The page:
NDP blasts lottery corporation spending

Employee buyout program backfired, lottery tickets sold to minors, suspicious cash transactions in casinos doubled

NDP gambling critic David Eby

A financial review of B.C. Lottery Corp. put a sunny face on an organization that continues to waste money and have significant gaps in control of illegal activities, NDP gambling critic David Eby says.

Among the findings of the review were that BCLC costs have been rising faster than revenues from casinos and lotteries, four departing executives received 18 months severance pay regardless of their length of service, and a test of retailers found that 40 per cent of them sold lottery tickets to minors.

Finance Minister Mike de Jong released the report Wednesday in Kamloops, with BCLC board chair Bud Smith describing an overhaul of the corporation’s human resources department after a staff buyout program that was designed to save $6.6 million, but ended up costing $25 million.

The corporation offered early retirement and severance packages to employees aged 50 and older, expecting to eliminate 68 positions. The offer was accepted by 142 employees, and de Jong admitted that BCLC will have to hire more staff to fill some of the unexpected vacancies.

The program was “not a particularly shining example” of management, he said.

Eby also noted that since BCLC stopped paying for a dedicated RCMP group to investigate money laundering, suspicious cash transactions in B.C. casinos have doubled, “and to my knowledge there has not been a single charge at a B.C. casino related to money laundering.”

De Jong said the increase in reports to Ottawa of large cash transactions are in part due to a better system for detecting them.

“There are some big rollers out there who travel from Macao to Vegas to Vancouver, who are used to transacting their gaming in cash,” de Jong said.

Eby also highlighted an “employee recognition” program that paid out $217,000 last year in cash, gift cards and merchandise, and a catered corporate box at the Rogers Centre in Vancouver.

“This is money that is taken from hospitals, schools and public programs to pay for BCLC executives to go to Canucks games,” he said.

The audit also showed that BCLC’s venture into online poker and gambling, PlayNow.com, is bringing in only three per cent of the corporation’s revenues after five years of operation.

 

Just Posted

Sangha denied bail in Cowichan confinement case

Sangha’s trial begins in Duncan on Jan.6

Duncan woman shares experiences abroad with Doctors Without Borders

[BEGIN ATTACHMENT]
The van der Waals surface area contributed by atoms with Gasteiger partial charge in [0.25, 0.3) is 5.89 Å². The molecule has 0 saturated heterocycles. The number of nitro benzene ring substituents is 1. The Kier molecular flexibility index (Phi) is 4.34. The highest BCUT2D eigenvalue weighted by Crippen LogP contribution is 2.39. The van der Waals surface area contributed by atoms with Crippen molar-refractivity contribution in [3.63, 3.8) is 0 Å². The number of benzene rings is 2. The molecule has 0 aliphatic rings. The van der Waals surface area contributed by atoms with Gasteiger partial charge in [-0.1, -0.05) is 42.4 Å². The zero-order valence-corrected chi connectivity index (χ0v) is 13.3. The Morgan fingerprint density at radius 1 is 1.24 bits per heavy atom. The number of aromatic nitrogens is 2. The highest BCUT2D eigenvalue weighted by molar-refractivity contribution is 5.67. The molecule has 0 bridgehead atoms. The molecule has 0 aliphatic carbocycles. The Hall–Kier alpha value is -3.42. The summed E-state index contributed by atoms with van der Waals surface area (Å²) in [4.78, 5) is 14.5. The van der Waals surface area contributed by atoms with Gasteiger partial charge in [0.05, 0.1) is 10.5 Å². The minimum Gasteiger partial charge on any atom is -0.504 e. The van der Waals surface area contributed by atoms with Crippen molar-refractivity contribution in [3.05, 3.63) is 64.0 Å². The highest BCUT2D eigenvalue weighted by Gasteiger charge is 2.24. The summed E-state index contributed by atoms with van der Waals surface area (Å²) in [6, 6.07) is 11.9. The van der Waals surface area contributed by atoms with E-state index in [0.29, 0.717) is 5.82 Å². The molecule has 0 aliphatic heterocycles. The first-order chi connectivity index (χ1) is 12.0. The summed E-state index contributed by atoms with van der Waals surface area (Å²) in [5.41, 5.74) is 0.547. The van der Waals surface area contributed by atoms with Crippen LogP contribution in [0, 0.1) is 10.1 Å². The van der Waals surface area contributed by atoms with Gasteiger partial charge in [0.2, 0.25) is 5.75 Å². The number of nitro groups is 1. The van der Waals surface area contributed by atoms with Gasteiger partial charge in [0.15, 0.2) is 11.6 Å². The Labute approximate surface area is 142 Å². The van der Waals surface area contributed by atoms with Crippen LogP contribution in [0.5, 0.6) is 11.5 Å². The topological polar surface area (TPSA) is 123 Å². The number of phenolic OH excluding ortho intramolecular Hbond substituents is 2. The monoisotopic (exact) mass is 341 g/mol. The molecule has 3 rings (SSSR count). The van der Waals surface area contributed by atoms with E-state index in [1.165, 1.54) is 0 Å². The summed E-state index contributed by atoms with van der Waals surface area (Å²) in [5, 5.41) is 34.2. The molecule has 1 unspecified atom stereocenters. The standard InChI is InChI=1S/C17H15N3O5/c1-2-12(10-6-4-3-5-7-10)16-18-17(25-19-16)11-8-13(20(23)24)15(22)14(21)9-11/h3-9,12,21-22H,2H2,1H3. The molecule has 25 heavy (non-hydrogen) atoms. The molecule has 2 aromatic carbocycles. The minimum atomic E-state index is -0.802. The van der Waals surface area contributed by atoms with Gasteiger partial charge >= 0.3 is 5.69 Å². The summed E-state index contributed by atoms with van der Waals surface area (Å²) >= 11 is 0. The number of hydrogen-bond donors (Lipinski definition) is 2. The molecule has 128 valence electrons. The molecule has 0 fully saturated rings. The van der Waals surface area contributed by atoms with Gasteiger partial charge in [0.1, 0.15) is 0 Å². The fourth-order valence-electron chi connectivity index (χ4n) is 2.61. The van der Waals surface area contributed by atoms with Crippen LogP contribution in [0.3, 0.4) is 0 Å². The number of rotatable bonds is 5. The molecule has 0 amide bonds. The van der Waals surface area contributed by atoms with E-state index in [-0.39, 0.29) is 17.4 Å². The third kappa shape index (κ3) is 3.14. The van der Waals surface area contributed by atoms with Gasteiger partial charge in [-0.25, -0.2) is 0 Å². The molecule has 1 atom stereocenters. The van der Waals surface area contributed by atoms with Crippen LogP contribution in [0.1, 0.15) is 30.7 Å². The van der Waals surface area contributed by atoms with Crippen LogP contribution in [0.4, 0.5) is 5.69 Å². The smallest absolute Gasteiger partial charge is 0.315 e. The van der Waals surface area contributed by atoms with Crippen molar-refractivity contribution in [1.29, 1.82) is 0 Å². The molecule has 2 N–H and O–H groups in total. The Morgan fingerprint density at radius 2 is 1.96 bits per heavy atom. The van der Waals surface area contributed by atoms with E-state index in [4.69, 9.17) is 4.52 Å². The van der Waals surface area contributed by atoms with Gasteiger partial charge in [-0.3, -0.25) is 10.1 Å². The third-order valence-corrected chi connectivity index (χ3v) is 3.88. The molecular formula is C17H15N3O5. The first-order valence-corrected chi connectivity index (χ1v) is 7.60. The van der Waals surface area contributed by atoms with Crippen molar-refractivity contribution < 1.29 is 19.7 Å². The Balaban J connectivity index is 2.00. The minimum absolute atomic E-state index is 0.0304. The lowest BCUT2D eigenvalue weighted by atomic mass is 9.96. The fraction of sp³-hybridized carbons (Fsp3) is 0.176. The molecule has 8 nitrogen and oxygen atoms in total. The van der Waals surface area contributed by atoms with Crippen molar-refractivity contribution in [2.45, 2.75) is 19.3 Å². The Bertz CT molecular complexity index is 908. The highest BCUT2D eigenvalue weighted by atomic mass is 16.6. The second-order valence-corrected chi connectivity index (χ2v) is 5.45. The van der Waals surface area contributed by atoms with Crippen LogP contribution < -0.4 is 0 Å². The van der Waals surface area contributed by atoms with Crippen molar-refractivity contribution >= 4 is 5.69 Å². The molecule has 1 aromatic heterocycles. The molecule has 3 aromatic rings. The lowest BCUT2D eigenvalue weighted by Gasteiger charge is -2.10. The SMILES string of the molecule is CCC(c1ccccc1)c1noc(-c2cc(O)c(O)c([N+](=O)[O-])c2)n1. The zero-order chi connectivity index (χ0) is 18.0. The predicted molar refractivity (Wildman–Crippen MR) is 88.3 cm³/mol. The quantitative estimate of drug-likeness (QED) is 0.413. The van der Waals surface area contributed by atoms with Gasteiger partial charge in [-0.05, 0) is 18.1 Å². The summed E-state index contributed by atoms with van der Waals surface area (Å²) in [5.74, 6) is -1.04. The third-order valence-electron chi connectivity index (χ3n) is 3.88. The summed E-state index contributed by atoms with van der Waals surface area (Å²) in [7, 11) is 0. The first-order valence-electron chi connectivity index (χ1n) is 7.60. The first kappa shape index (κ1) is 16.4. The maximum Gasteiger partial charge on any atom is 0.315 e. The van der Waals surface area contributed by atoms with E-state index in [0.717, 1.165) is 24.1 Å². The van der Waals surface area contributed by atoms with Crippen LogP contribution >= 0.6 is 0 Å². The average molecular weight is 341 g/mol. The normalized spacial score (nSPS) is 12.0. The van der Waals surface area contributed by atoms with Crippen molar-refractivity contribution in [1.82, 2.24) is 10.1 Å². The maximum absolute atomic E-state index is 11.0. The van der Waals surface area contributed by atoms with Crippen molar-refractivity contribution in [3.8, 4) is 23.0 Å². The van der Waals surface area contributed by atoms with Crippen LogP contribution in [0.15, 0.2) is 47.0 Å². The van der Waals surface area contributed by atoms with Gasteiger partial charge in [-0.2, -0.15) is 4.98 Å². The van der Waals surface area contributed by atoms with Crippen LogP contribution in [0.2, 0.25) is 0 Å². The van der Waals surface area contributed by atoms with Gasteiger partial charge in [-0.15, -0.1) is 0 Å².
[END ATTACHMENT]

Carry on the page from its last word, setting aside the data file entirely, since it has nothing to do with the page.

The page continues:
Julia Saurazas works with Doctors Without Borders

Duncan city council declares climate change emergency

“I think sometimes it’s important to start with identifying the fact that something’s real.”

Andrea Rondeau column: Second chance for dogs in Duncan bylaw a good idea

I’m not usually timid around animals, big or small.

Drivesmart column: Electronic monitoring pilot projects already underway

Our current system of trying to change driver behaviour largely consists of traffic tickets

VIDEO: Bystander training gains traction as tool to prevent sexual harassment, violence

Julia Gartley was sexually assaulted after an event, and no one stepped in to help

Sexual assaults, extortion on the rise even as crime rates stay low: Stats Canada

Rates of police-reported sexual assault rose for the fourth year in a row

Vancouver Island teens missing after vehicle found ablaze near Dease Lake, BC

RCMP say a body discovered nearby not one of the missing teens

A year later, ceremony commemorates victims of the Danforth shooting

It’s the one-year anniversary of when a man opened fire along the bustling street before shooting and killing himself

Japanese Canadians call on B.C. to go beyond mere apology for historic racism

The federal government apologized in 1988 for its racism against ‘enemy aliens’

B.C. VIEWS: NDP pushes ahead with Crown forest redistribution

This isn’t the time for a radical Indigenous rights agenda

Two dead in two-vehicle crash between Revelstoke and Golden

RCMP are investigating the cause of the crash

Ottawa fights planned class action against RCMP for bullying, intimidation

The current case is more general, applying to employees, including men, who worked for the RCMP

Most Read